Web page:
Anand was fortunate to attend some events as queen, but the pandemic hindered her tenure. She attended the 2020 Royal Rosarians' prime minister ball and the 2021 court blessing. She did a day of traveling to events with fellow court members and, like all queens, sat for her portrait painting.

COURTESY PHOTO: ROSE FESTIVAL - Anya Anand was named 2020 Rose Festival queen at Washington Park in the middle of the COVID-19 pandemic, which meant her reign was limited. But, she'll be riding in a float in the "Royal Reunion" segment of the 2022 Grand Floral Parade.Anand was a college freshman as a reigning queen — but didn't leave her home. She took online classes through University of California-Davis, while working at Columbia Employee Store. "I loved getting that extra year to spend with my parents," she said.

She transferred to University of Oregon for the 2021-22 school year. She's studying human physiology and minoring in psychology, with a plan to eventually attend medical school. "It's closer to home, has in-state tuition, and some high school credits worked out better at U of O than at Davis," Anand said.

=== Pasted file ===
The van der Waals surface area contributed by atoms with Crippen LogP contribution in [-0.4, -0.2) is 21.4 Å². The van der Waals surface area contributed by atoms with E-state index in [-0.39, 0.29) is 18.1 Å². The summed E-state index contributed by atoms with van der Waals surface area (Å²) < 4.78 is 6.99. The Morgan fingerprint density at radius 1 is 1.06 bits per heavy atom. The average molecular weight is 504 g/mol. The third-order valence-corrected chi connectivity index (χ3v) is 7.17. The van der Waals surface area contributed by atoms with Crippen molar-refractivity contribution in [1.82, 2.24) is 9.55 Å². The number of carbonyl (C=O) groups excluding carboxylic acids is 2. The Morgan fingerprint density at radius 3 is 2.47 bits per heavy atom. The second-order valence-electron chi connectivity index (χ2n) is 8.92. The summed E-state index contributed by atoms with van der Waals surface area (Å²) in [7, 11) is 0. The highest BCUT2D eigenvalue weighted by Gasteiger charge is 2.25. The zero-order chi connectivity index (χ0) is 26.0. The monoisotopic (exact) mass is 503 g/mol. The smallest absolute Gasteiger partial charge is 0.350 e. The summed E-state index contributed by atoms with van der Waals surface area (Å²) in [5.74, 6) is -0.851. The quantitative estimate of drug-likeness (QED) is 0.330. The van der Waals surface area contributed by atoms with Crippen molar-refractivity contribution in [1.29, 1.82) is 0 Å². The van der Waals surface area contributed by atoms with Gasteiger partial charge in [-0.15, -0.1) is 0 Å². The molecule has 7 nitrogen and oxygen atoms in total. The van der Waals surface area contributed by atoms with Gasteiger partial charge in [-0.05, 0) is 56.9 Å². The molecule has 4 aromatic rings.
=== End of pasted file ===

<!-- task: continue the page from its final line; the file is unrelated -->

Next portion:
Anand, 20, is excited to see fellow 2020 court members again.

"We've never been on a float together. So crazy to think back on it," she said, of the 2020 court happenings.

Brazile had the pleasure of riding on a float in the 2019 parade, and being celebrated as queen — even three years later.

"I get around family and they're like, 'Queen!'" she said. "People continue to celebrate. It's so long ago, memories pop up on my phone, '2 years since this, 3 years since this.'

"I appreciate the festival always keeping us included, even after we've been crowned. That's what makes it not feel long ago, you still feel a part and involved. They found out how to deal with COVID; they found a way to not let the tradition die."